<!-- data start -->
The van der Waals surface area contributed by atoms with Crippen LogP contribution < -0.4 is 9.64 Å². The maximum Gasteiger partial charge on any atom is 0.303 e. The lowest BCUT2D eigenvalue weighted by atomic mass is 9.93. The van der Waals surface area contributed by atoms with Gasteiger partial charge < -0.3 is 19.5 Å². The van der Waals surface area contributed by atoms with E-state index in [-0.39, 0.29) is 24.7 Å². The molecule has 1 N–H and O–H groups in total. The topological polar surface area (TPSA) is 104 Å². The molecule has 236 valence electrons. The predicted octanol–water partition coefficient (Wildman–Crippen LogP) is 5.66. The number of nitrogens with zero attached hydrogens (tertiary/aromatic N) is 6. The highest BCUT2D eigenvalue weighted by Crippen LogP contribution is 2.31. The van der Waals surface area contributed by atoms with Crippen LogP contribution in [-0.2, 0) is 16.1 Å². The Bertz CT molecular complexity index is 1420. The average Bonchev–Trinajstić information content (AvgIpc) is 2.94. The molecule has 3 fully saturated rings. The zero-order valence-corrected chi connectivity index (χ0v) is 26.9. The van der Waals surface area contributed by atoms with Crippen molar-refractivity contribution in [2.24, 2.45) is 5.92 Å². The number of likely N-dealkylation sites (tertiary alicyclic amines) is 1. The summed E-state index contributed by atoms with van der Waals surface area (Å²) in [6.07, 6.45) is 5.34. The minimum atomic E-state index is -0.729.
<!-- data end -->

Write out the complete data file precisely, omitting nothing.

The van der Waals surface area contributed by atoms with Crippen LogP contribution < -0.4 is 9.64 Å². The maximum Gasteiger partial charge on any atom is 0.303 e. The lowest BCUT2D eigenvalue weighted by atomic mass is 9.93. The van der Waals surface area contributed by atoms with Gasteiger partial charge < -0.3 is 19.5 Å². The van der Waals surface area contributed by atoms with E-state index in [-0.39, 0.29) is 24.7 Å². The molecule has 1 N–H and O–H groups in total. The topological polar surface area (TPSA) is 104 Å². The molecule has 236 valence electrons. The predicted octanol–water partition coefficient (Wildman–Crippen LogP) is 5.66. The number of nitrogens with zero attached hydrogens (tertiary/aromatic N) is 6. The highest BCUT2D eigenvalue weighted by Crippen LogP contribution is 2.31. The van der Waals surface area contributed by atoms with Crippen LogP contribution in [-0.2, 0) is 16.1 Å². The Bertz CT molecular complexity index is 1420. The average Bonchev–Trinajstić information content (AvgIpc) is 2.94. The molecule has 3 fully saturated rings. The zero-order valence-corrected chi connectivity index (χ0v) is 26.9. The van der Waals surface area contributed by atoms with Crippen molar-refractivity contribution in [2.24, 2.45) is 5.92 Å². The number of likely N-dealkylation sites (tertiary alicyclic amines) is 1. The summed E-state index contributed by atoms with van der Waals surface area (Å²) in [6.07, 6.45) is 5.34. The minimum atomic E-state index is -0.729.